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Juneja V.K.,Microbial Food Safety Research Unit | Marks H.,U.S. Department of Agriculture | Thippareddi H.H.,University of Nebraska - Lincoln
Innovative Food Science and Emerging Technologies | Year: 2010

A predictive dynamic model for Clostridium perfringens spore germination and outgrowth in cooked pork products during cooling is presented. Cooked, ground pork was inoculated with C. perfringens spores and vacuum packaged. For the isothermal experiments, all samples were incubated in a water bath stabilized at selected temperatures between 10 and 51 °C and sampled periodically. For dynamic experiments, the samples were cooled from 54.4 to 27 °C and subsequently from 27 to 4 °C for different time periods, designated as x and y hours, respectively. The growth models used were based on a model developed by Baranyi and Roberts (1994), which incorporates a constant, referred to as the physiological state constant, q0. The value of this constant captures the cells' history before the cooling begins. To estimate specific growth rates, data from isothermal experiments were used, from which a secondary model was developed, based on a particular form of Ratkowsky's 4-parameter equation. Using the data from dynamic experiments and the Ratkowsky model, an optimal value of q0 (=0.01375) was derived minimizing the mean square error of predictions. However, using this estimate, the model had a tendency to over-predict relative growth when there was observed small amounts of relative growth, and under-predict relative growth when there was observed large relative growth. To provide more fail-safe estimates, rather than using the derived value of q0, a value of 0.04 is recommended. The predictive model with this value of q0 would provide more fail-safe estimates of relative growth and could aid producers and regulatory agencies with determining disposition of products that were subjected to cooling deviations. Industrial relevance: Safe time/temperature for cooling of cooked pork is very important to guard against the pathogen in cooked products. Predictive model will assist industry to determine compliance with regulatory performance standards and to ensure microbiological safety of cooked products. Source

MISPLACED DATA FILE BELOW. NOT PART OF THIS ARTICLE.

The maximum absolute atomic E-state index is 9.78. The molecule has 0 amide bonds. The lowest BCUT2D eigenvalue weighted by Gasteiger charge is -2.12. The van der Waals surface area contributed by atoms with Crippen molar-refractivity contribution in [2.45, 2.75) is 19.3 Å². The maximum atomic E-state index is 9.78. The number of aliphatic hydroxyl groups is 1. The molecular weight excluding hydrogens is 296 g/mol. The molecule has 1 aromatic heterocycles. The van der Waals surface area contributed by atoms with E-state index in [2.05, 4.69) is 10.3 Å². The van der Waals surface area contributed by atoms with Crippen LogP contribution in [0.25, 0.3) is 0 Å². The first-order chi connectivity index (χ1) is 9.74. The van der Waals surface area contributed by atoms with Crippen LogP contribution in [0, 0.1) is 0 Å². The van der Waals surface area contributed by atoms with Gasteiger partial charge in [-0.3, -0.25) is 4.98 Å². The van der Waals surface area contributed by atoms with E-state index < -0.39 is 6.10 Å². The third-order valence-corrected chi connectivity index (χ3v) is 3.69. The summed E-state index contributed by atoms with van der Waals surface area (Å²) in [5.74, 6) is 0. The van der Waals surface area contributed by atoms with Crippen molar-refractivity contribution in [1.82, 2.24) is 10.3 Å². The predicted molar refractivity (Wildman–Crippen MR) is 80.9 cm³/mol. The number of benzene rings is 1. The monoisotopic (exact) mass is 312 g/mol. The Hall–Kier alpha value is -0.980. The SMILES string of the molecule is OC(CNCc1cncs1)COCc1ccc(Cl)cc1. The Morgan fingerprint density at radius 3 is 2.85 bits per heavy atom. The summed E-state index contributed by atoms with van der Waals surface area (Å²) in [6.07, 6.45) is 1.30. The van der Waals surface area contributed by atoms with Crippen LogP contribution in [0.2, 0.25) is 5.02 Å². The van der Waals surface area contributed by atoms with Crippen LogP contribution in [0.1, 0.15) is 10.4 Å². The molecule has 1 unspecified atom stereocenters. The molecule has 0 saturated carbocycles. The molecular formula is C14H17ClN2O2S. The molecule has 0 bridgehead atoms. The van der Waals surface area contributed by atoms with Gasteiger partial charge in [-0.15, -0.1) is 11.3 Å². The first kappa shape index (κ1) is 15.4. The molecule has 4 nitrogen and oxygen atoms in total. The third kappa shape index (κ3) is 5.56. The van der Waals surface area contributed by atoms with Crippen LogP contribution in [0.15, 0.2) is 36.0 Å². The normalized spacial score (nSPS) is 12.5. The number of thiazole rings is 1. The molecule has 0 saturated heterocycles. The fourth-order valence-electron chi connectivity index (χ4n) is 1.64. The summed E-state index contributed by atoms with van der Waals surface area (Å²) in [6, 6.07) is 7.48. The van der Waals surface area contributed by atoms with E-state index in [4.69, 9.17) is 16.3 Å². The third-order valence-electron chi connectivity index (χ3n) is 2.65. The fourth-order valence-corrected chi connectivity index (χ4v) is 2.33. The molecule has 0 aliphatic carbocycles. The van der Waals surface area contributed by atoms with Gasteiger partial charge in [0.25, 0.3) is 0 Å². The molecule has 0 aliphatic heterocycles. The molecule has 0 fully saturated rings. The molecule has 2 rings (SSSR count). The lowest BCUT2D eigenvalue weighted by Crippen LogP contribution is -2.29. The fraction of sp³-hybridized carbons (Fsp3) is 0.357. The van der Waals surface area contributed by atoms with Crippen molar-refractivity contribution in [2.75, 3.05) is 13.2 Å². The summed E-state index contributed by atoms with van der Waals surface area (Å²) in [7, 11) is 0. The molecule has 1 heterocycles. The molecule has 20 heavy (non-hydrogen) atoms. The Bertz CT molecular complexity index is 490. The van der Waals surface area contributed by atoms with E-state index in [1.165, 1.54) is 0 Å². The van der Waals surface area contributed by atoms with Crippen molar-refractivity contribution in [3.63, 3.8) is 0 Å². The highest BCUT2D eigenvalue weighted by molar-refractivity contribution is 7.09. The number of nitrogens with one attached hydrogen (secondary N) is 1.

Bhaduri S.,Microbial Food Safety Research Unit | Phillips J.G.,U.S. Department of Agriculture
Zoonoses and Public Health | Year: 2011

The growth kinetics of virulence plasmid-bearing Yersinia pseudotuberculosis (YPST) in sterile ground beef were studied at temperatures ranging from 0 to 30°C. In irradiated sterile ground beef, YPST replicated from 0 to 30°C, with corresponding growth rates (GR) ranging from 0.023 to 0.622logCFU/h at 0-25°C, and the GR was 0.236logCFU/h at 30°C. The maximum population densities (MPD) ranged from 8.7 to 11.0logCFU/g. The growth and MPD of YPST were reduced significantly at 30°C. Models for GR and MPD of YPST in raw ground beef (RGB) as a function of storage temperatures were produced and displayed acceptable bias and accuracy. The models were validated with rifampicin-resistant YPST (rif-YPST) in sterile ground beef stored at 4, 10 and 25°C. The observed GR and MPD were within 95% of the predicted values. When compared to non-sterile retail ground beef, the growth of rif-YPST was not inhibited and displayed similar GR at 0, 10 and 25°C and MPDs as sterile ground beef at 10 and 25°C. Moreover, there was no loss of virulence plasmid in YPST during its growth in ground beef indicating that RGB contaminated with virulence plasmid-bearing YPST could cause disease due to refrigeration failure, temperature (10-25°C) abuse, and if the meat was not properly cooked. © 2009 Blackwell Verlag GmbH. Source

He Y.,U.S. Department of Agriculture | Chen C.-Y.,Microbial Food Safety Research Unit
Food Microbiology | Year: 2010